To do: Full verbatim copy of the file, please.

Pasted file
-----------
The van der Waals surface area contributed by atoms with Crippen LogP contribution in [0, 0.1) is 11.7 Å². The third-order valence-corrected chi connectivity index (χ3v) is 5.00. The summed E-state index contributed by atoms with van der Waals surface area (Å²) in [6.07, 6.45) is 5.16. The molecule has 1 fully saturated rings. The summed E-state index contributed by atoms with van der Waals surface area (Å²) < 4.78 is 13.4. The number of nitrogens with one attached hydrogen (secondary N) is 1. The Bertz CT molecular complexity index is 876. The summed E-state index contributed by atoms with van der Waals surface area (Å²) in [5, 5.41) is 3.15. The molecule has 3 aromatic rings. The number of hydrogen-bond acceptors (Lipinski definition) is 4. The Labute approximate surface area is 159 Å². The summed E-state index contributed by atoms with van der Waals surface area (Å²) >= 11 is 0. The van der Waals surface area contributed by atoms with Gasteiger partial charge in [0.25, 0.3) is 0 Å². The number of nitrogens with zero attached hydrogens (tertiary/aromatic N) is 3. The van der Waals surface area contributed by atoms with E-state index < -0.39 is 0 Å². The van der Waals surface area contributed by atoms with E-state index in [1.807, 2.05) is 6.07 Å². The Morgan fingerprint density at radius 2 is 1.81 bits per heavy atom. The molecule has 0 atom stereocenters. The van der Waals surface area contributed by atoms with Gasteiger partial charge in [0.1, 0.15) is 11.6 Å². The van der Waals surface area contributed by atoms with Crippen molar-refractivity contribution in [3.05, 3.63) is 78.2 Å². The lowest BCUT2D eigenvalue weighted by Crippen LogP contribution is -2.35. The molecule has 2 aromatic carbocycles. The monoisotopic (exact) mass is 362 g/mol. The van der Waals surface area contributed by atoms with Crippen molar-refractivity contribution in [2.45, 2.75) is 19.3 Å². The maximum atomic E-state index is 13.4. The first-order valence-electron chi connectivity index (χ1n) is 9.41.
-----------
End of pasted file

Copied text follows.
The van der Waals surface area contributed by atoms with Crippen LogP contribution in [0, 0.1) is 11.7 Å². The third-order valence-corrected chi connectivity index (χ3v) is 5.00. The summed E-state index contributed by atoms with van der Waals surface area (Å²) in [6.07, 6.45) is 5.16. The molecule has 1 fully saturated rings. The summed E-state index contributed by atoms with van der Waals surface area (Å²) < 4.78 is 13.4. The number of nitrogens with one attached hydrogen (secondary N) is 1. The Bertz CT molecular complexity index is 876. The summed E-state index contributed by atoms with van der Waals surface area (Å²) in [5, 5.41) is 3.15. The molecule has 3 aromatic rings. The number of hydrogen-bond acceptors (Lipinski definition) is 4. The Labute approximate surface area is 159 Å². The summed E-state index contributed by atoms with van der Waals surface area (Å²) >= 11 is 0. The van der Waals surface area contributed by atoms with Gasteiger partial charge in [0.25, 0.3) is 0 Å². The number of nitrogens with zero attached hydrogens (tertiary/aromatic N) is 3. The van der Waals surface area contributed by atoms with E-state index < -0.39 is 0 Å². The van der Waals surface area contributed by atoms with E-state index in [1.807, 2.05) is 6.07 Å². The Morgan fingerprint density at radius 2 is 1.81 bits per heavy atom. The molecule has 0 atom stereocenters. The van der Waals surface area contributed by atoms with Gasteiger partial charge in [0.1, 0.15) is 11.6 Å². The van der Waals surface area contributed by atoms with Crippen molar-refractivity contribution in [3.05, 3.63) is 78.2 Å². The lowest BCUT2D eigenvalue weighted by Crippen LogP contribution is -2.35. The molecule has 2 aromatic carbocycles. The monoisotopic (exact) mass is 362 g/mol. The van der Waals surface area contributed by atoms with Crippen molar-refractivity contribution in [2.45, 2.75) is 19.3 Å². The maximum atomic E-state index is 13.4. The first-order valence-electron chi connectivity index (χ1n) is 9.41.